Daniel said that Jean-Charles’s response to racism Occurred An example of this type of counseling service last year on the MLE floor. Following the events, ASAS held a listening session on the MLE floor where residents spoke and conveyed their concerns.
Jean Charles felt that they could not describe their own version of events during the listening session, so he told them to write their stories and help them connect with the local media.
“That is a great example for me,” says Daniel.
When she left for Christmas, Jean-Charles said she encouraged her caregivers to continue using their voices in times of frustration and frustration.
“They are very upset and upset with the administration. This is their response,” he said [I would say] ‘What should be the response?’ She said. “That’s really his job. His mission is to use our resources, tools, creativity, and our imagination to imagine a more just, safer world.
Jean-Charles cited a number of reasons for his move to Northeastern University, including his supportive culture and leadership opportunities that come with the title of “full professor.”
“Everyone said, ‘Northeast is very efficient and smart and you can run with it if you have a good idea.’ I like the idea of being where your ideas are really valued and financially supported.
The move is also a promotion – the position of full professor is the highest level a North East professor can have.
“The numbers are crazy with black women, 2 percent of all professors in the United States are black women,” she said. There is a lot of power in the university, so if I want to be a dean or a provo one day, it’s good to have that full professor.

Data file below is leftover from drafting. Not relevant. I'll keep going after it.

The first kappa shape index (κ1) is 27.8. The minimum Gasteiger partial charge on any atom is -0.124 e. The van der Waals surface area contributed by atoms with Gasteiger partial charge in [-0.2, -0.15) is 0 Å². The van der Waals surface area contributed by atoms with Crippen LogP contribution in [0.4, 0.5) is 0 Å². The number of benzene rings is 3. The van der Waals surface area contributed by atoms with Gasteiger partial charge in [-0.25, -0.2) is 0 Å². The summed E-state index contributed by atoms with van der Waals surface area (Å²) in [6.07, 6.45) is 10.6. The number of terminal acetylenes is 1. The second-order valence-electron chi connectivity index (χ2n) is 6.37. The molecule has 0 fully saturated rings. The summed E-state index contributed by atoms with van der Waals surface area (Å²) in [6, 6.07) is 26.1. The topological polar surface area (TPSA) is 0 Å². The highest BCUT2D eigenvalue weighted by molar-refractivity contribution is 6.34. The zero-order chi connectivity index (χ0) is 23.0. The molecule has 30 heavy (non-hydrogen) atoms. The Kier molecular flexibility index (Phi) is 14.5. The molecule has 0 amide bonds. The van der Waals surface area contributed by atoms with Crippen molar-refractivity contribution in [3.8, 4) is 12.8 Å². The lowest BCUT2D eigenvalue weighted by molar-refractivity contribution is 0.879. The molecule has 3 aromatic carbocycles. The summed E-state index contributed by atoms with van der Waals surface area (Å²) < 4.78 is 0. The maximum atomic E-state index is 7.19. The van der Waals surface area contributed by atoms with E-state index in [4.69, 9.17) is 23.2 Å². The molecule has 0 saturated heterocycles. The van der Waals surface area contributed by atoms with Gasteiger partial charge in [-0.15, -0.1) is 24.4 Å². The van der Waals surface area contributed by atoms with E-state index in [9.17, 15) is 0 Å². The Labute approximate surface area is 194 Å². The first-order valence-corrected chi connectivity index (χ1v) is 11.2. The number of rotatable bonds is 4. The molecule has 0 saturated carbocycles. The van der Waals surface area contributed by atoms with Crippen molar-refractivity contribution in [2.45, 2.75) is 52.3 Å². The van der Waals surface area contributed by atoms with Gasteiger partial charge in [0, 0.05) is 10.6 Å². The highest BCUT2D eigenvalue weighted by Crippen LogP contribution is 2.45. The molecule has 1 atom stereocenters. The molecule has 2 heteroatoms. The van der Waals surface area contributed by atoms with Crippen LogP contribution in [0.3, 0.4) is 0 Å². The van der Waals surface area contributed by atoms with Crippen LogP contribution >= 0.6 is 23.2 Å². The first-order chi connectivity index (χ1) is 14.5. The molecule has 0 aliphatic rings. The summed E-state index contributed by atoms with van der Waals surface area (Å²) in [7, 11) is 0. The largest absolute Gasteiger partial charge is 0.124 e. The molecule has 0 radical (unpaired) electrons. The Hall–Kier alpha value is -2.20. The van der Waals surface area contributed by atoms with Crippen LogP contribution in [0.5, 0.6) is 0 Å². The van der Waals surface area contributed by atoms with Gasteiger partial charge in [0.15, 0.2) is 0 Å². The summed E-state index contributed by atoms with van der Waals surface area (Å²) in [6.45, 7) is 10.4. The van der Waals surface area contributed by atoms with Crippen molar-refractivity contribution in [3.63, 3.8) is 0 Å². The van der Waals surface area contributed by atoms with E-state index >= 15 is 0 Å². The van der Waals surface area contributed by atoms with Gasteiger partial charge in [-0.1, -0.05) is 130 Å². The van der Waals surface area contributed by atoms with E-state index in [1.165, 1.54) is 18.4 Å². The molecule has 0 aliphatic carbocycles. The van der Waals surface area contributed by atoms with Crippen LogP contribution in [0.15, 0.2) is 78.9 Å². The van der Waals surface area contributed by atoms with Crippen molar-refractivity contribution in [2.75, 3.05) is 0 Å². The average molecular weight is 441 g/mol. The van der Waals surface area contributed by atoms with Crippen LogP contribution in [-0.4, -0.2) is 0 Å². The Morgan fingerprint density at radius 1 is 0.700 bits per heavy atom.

As faculty and students mourn Jean-Charles’ departure, many express their joy at the opportunities offered in her new position.
“I am very happy to be working with Regin,” said James Kennan, vice president of international engagement. “Fun” is not a term used by the faculty to describe their colleagues, but in its process there is a joie-de-vivre That was refreshing and unpredictable. ”
Howell said he longed to see Jean-Charles in the courtyard.
“I will never stop learning from her,” said Howell. Her new position provides an important platform for influencing public opinion.
Grass expressed similar ideas.
“It’s really bitter – it’s a big loss for our community and selfishly, I hate to see her go,” she said. But, on the other hand, this is a wonderful opportunity and a great career for Regin.
Now, in the year 33 CE, Jean-Charles expressed hope that the university community would not lose hope in its fight to end racial injustice.
For example, he said, students should continue to fight to build an anti-racism institution or campus.
“It may not be in four years, but guess what, it could still happen in six years,” she said. So you just have to think about your own needs, but think about building for future generations.
“Think about a long game, I think I want them to guess,” said Jean-Charles.
Featured Graphics by Olivia Charbonone / Height Editor